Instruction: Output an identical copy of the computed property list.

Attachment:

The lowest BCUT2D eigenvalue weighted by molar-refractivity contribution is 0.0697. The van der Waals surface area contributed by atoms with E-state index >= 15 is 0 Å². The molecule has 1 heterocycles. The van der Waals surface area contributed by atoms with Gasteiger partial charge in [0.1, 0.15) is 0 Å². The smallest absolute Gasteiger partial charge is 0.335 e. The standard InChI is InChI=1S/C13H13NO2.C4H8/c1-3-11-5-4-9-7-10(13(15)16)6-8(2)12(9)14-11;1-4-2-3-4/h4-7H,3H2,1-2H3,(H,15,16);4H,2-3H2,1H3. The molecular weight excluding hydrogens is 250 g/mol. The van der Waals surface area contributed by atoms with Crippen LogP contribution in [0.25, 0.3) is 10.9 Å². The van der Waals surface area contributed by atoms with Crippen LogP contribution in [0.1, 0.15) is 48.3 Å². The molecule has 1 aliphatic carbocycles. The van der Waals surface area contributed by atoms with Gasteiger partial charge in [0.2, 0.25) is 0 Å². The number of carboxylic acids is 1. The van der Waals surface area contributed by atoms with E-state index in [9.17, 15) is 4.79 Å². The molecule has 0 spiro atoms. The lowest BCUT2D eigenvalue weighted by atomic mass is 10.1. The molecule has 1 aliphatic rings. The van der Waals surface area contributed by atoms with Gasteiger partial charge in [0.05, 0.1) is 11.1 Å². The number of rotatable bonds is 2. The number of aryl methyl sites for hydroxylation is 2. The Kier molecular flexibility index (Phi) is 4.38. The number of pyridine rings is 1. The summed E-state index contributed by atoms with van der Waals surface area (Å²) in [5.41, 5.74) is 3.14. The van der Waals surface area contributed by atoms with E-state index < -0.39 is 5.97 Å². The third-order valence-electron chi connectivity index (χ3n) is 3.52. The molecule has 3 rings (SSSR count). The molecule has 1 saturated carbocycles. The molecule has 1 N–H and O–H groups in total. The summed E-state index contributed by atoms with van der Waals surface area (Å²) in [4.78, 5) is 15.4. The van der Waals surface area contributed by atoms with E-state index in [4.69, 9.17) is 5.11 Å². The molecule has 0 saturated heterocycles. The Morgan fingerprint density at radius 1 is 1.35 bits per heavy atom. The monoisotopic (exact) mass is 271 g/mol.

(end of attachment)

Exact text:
The lowest BCUT2D eigenvalue weighted by molar-refractivity contribution is 0.0697. The van der Waals surface area contributed by atoms with E-state index >= 15 is 0 Å². The molecule has 1 heterocycles. The van der Waals surface area contributed by atoms with Gasteiger partial charge in [0.1, 0.15) is 0 Å². The smallest absolute Gasteiger partial charge is 0.335 e. The standard InChI is InChI=1S/C13H13NO2.C4H8/c1-3-11-5-4-9-7-10(13(15)16)6-8(2)12(9)14-11;1-4-2-3-4/h4-7H,3H2,1-2H3,(H,15,16);4H,2-3H2,1H3. The molecular weight excluding hydrogens is 250 g/mol. The van der Waals surface area contributed by atoms with Crippen LogP contribution in [0.25, 0.3) is 10.9 Å². The van der Waals surface area contributed by atoms with Crippen LogP contribution in [0.1, 0.15) is 48.3 Å². The molecule has 1 aliphatic carbocycles. The van der Waals surface area contributed by atoms with Gasteiger partial charge in [0.2, 0.25) is 0 Å². The number of carboxylic acids is 1. The van der Waals surface area contributed by atoms with E-state index in [9.17, 15) is 4.79 Å². The molecule has 0 spiro atoms. The lowest BCUT2D eigenvalue weighted by atomic mass is 10.1. The molecule has 1 aliphatic rings. The van der Waals surface area contributed by atoms with Gasteiger partial charge in [0.05, 0.1) is 11.1 Å². The number of rotatable bonds is 2. The number of aryl methyl sites for hydroxylation is 2. The Kier molecular flexibility index (Phi) is 4.38. The number of pyridine rings is 1. The summed E-state index contributed by atoms with van der Waals surface area (Å²) in [5.41, 5.74) is 3.14. The van der Waals surface area contributed by atoms with E-state index < -0.39 is 5.97 Å². The third-order valence-electron chi connectivity index (χ3n) is 3.52. The molecule has 3 rings (SSSR count). The molecule has 1 saturated carbocycles. The molecule has 1 N–H and O–H groups in total. The summed E-state index contributed by atoms with van der Waals surface area (Å²) in [4.78, 5) is 15.4. The van der Waals surface area contributed by atoms with E-state index in [4.69, 9.17) is 5.11 Å². The molecule has 0 saturated heterocycles. The Morgan fingerprint density at radius 1 is 1.35 bits per heavy atom. The monoisotopic (exact) mass is 271 g/mol.